As mentioned earlier, Queensland students were back in class in record time after the January 2011 floods, and that was good for morale. However, haste has a price. Milton State School, which was damaged by floods in 2008, 2010, and 2011, has two room blocks located in a lower level of the school where water still builds up rapidly whenever it rains heavily for 20 minutes or so. The new rooms were not elevated or rebuilt to a higher level because doing so would have delayed the primary objective of getting the children back to school quickly and would have increased costs, as well.

The $60 million new investment in multi-purpose cyclone shelters – which will sit alongside schools – could have been designed to help communities reach a common ground on environmental resilience, as well as on economic, cultural, and community development aims. However, the pressing political pace took precedence, and work was assigned to the Queensland Government Department of Housing and Public Works and is on track for delivery in late 2012.

Engineering services and infrastructure companies are prepared to prototype new forms of transport and infrastructure that: (a) are more resilient; (b) create meaningful and connected places; and (c) help ensure strong sustainability outcomes. This combination of achievable goals would enhance the resilience in the event of future natural disasters. However, at this stage, no exemplary sustainable infrastructure projects have yet materialized in Queensland due to narrow rebuilding criteria. One promising sign, though, is that the state’s previously sub-standard roads are now being rebuilt to national standards during the current recovery process. (Unfortunately, those national standards may not set a high enough benchmark to be effective in many of Australia’s hazard-prone areas.)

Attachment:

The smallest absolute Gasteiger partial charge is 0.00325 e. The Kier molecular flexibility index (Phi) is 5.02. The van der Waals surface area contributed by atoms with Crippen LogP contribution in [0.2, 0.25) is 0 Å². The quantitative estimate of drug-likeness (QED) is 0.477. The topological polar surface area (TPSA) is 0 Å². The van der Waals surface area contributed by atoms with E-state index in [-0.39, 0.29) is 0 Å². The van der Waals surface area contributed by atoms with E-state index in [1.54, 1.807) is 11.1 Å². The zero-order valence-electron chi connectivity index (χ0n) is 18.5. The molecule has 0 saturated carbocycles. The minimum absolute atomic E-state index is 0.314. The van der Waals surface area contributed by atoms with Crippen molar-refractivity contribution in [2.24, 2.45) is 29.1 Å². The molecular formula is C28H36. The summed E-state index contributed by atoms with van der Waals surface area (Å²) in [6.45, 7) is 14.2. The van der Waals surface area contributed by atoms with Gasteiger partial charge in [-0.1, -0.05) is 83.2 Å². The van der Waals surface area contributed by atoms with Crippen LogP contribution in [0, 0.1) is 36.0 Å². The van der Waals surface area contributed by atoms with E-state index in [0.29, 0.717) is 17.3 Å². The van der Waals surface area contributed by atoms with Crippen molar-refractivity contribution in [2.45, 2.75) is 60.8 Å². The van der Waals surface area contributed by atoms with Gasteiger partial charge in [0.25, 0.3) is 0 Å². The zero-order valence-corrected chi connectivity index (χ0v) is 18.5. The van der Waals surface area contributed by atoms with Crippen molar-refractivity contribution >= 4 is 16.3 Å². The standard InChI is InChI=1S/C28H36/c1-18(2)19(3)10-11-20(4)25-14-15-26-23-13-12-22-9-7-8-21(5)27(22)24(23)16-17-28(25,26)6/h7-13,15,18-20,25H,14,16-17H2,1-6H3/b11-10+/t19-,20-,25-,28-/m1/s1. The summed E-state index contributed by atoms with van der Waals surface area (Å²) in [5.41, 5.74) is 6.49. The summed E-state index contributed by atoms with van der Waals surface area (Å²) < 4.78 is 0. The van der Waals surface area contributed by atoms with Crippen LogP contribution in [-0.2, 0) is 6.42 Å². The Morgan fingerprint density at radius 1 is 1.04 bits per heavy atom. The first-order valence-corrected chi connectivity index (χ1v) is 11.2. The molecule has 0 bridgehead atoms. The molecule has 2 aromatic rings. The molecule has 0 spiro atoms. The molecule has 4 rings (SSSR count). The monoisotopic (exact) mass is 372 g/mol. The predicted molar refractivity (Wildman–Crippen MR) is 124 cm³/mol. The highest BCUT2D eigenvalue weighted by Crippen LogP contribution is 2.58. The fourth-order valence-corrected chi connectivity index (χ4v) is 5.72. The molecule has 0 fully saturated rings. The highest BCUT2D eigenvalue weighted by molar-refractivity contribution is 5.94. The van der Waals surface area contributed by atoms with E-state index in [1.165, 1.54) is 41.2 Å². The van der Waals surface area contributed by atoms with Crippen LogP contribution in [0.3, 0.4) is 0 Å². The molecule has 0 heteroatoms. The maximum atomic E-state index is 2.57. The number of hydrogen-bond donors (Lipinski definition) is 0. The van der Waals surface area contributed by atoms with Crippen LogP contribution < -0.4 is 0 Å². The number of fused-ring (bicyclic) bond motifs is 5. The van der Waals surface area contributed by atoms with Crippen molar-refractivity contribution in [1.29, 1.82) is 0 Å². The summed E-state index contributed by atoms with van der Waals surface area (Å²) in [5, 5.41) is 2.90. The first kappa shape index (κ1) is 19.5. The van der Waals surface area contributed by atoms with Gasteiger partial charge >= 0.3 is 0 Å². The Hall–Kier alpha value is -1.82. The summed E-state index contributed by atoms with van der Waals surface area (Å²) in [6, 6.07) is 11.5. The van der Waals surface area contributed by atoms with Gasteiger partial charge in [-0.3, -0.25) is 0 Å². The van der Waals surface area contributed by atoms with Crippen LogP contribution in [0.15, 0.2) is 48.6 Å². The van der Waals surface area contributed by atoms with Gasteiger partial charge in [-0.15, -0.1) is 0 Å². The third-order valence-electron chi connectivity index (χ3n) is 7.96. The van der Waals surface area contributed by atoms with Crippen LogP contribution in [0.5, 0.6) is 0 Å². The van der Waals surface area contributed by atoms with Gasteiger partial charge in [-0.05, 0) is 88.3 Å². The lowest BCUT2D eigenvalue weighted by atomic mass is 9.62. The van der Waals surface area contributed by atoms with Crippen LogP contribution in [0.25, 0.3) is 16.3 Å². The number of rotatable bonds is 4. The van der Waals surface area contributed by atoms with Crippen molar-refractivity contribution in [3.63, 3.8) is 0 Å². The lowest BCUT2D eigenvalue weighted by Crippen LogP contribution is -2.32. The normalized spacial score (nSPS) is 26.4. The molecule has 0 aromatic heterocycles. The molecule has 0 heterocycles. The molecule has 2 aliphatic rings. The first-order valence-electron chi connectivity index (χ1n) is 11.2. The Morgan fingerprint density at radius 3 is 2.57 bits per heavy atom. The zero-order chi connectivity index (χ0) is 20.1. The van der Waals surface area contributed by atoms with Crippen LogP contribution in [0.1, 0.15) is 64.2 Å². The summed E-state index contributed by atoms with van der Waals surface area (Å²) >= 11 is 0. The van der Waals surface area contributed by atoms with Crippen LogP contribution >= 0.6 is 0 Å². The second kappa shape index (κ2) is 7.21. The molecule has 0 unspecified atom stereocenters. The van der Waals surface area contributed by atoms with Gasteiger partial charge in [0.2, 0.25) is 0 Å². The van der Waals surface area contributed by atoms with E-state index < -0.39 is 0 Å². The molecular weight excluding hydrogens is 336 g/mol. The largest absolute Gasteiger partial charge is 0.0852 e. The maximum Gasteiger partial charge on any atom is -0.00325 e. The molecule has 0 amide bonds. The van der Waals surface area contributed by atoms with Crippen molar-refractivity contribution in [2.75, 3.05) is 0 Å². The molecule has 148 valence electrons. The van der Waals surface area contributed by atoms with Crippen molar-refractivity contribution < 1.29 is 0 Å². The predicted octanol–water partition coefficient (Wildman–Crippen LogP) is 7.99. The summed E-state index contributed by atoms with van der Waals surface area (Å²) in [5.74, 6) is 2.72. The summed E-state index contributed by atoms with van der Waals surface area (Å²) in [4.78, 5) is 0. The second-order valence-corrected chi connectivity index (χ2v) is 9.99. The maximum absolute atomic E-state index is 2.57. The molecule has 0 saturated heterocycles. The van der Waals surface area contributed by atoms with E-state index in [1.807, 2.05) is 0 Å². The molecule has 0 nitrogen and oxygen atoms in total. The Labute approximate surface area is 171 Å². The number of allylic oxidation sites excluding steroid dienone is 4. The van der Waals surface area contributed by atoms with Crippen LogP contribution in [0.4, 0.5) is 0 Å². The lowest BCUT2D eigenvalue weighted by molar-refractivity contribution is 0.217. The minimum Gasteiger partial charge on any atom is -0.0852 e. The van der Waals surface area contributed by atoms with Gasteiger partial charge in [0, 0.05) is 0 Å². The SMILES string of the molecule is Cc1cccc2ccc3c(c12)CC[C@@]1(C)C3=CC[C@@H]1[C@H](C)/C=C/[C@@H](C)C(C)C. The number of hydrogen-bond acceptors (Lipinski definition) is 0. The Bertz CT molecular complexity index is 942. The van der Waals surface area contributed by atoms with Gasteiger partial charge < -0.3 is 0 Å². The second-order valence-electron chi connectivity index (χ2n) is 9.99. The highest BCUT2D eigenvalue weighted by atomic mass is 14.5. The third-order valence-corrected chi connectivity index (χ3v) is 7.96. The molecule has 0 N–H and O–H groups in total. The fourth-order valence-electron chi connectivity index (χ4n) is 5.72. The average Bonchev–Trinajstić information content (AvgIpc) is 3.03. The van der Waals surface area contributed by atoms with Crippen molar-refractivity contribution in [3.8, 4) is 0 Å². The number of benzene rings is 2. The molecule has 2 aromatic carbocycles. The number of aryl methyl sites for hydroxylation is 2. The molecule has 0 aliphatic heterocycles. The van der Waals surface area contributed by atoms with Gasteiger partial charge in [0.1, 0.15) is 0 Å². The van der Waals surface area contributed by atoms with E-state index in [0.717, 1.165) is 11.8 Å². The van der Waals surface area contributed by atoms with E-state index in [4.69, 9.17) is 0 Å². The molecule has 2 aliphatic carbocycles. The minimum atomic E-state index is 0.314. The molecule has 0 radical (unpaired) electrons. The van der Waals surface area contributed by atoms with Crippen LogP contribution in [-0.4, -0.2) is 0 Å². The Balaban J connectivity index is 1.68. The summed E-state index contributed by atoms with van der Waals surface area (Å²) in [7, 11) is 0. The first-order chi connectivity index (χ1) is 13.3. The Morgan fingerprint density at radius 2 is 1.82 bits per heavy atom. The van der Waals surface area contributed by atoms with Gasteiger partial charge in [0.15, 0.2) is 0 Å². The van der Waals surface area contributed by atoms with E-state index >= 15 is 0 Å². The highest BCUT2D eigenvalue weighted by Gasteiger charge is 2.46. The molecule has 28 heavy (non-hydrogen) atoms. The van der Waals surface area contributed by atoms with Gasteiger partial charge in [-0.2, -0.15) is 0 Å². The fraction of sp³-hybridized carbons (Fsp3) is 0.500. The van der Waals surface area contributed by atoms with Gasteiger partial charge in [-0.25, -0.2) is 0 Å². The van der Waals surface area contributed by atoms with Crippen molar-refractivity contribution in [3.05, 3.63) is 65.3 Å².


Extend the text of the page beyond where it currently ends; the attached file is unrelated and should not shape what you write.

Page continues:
Making resilience and sustainability primary goals demands a fundamentally different approach – beginning with new models of post-disaster community deliberation, including timescales and engagement models that fit the scope of each individual recovery operation. The difficulty with a one-size-fits-all approach is apparent when considering the Black Saturday bushfires that hit a relatively small area and the Queensland floods and Cyclone Yasi that covered three-quarters of an entire state. Moreover, achieving the best fit between local consultation and use of effective processes that minimize red tape is a challenge not well suited to the immediacy demanded by political goals (and media news cycles).

The bottom line: Expanding the scope of integrated recovery support to address the needs of the tens of thousands of Australians whose homes, businesses, schools, and communities are significantly affected, if not totally destroyed, by large-scale natural disasters can and should be considered. Residential recovery offers an opportunity to retrofit not only for resilience but also to meet various environmental concerns.